But the differences between the majority and minority went beyond their conceptions of “a Jew” and extended to the Jewish nature of the State itself – whether it should be viewed simply as a continuation of the Diaspora experience (which maintained tradition in a defensive way) or as representing a rebirth, a fresh start. This latter issue, I suggested, reflects differences in constructing the relation between Past and Future, which could also be analyzed in terms either of the square or the hexagon. Justice Cohn, the one judge finding in favor of Rufeisen, contrasted the petitioner’s openness on arrival at the Port of Haifa (observing: “Had he folded his gown, hidden his cross and concealed his creed, the gates would have been opened wide without protest”) with the historic position of Diaspora Jews who, “loyal to their ancestral faith, donned the outward garb of the Christian religion so that they might continue to dwell in the lands beloved to them and harvest the fruit of their toils.” Citing Isaiah xxvi, 2, “Open ye the gates that the righteous gentile which keepeth the truth may enter in,” Justice Cohn argued that it was such openness which the State of Israel should now display, showing its own liberation from the constraints of the past.

There is much scope for examining the role of narrative typifications in both general norms and adjudication in Jewish law, but the issue presents itself differently according to the period, literature, and semiotic groups concerned. I confine myself here to the early period. In any legal system, the earlier we go back the more their general norms reflect ordinary speech rather than technical formulations. I have argued that many of the laws of the mishpatim of Exodus 21–22 reflect socially understood narrative typifications, even when those narratives are not fully stated. A simple but clear example is Exodus 22:2–3 (MT: 1–2),Footnote 124
  1. 2 If a thief is found breaking in, and is struck so that he dies, there shall be no bloodguilt for him;

  2. 3 but if the sun has risen upon him, there shall be bloodguilt for him.

The biblical provision has appeared to many as badly drafted: the first verse, which allows self-help, makes no explicit mention of the time of the incident; the only explicit reference to the time occurs in the second verse, which denies the legitimacy of self-help during the day. It is in the light of that qualification, apparently, that the permission of self-help has to be restricted to the nocturnal incident. This would appear at first sight to be a very strange type of drafting. Apparently, the audience is first given the impression that self-help is always available, then this is qualified by denying its availability when the incident occurs during the day. Indeed, some scholars have wondered whether the second verse may be a later addition: originally the householder was entitled to kill the intruding thief at any time of day or night; later this form of self-help was restricted to the daytime intruder.Footnote 125 But if we pose the question of meaning of v.2 not in the (semantic) form of: “what situations do the words of this rule cover?” but rather in the (narrative) form of: “what typical situations do the words of this rule evoke?” then we are entitled to take into account the image of typical thieving presented in the book of Job:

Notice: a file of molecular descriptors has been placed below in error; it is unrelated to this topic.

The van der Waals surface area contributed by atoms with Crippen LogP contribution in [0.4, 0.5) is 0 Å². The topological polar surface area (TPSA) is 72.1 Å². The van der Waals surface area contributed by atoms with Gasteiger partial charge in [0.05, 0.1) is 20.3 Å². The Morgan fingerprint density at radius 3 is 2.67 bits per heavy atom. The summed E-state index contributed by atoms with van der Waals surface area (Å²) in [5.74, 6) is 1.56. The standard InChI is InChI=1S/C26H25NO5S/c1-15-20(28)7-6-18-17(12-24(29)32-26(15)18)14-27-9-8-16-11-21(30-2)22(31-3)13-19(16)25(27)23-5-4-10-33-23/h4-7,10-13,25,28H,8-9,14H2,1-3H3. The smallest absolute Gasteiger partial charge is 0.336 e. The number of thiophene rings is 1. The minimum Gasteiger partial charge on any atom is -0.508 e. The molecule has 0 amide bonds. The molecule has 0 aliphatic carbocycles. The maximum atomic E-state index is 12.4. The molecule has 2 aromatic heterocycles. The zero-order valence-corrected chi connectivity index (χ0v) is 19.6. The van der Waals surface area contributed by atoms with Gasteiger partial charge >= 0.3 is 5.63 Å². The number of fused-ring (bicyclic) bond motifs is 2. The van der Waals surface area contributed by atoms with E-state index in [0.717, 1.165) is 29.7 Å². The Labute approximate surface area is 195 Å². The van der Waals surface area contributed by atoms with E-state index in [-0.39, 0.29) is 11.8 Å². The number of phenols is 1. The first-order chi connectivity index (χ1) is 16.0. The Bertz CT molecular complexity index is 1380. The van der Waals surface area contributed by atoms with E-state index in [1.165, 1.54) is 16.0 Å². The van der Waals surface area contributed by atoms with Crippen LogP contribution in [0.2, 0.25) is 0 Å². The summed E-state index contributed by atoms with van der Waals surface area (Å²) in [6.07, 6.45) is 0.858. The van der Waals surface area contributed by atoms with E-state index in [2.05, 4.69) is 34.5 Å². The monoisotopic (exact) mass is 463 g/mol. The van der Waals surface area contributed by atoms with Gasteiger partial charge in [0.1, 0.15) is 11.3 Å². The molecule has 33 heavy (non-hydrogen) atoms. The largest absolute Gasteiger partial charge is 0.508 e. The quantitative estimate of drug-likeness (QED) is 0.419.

Job 24:14, 16
The murderer rises in the dark;
                                                that he may kill the poor and needy
                                                            and in the night he is as a thief.
In the dark they dig through houses;
                                                       by day they shut themselves up;
                                                               they do not know the light.

This indicates that nocturnal activity was the primary image of acting like a thief. Exodus 22:2 did not have to make that explicit: it was part of the narrative image evoked by the words.

As regards decision-making, it may be tempting to suggest that many of the thirty talmudic instances of decision-making “not in accordance with the Halakhah” collected and analyzed by Ben-Menahem,Footnote 126 may repay analysis in this light. And indeed, some of them bear substantive comparison with Riggs v. Palmer, insofar as a party is penalized for immoral conduct which is technically legally valid.Footnote 127 More generally, it is not easy to elicit the social understandings underlying the talmudic sources. Later responsa appear to be a more fruitful ground, as in the murder case on which R. Israel b. Ḥayyim of Brunn was asked to advise,Footnote 128 and in which a host of socio-religious understandings are explicit. But here we are dealing with the equivalent of a modern “sentencing” decision, in which considerable discretion, within legal parameters, may be given to the judge. Jewish family law, however, continues to use narrative typifications of female behaviour, with social evaluations influencing legal outcomes: “it is better (for a woman) to dwell in grief than to dwell alone” (literally: in widowhood);Footnote 129 and the fear that a woman seeking divorce may in fact have “cast her eyes upon another man.”Footnote 130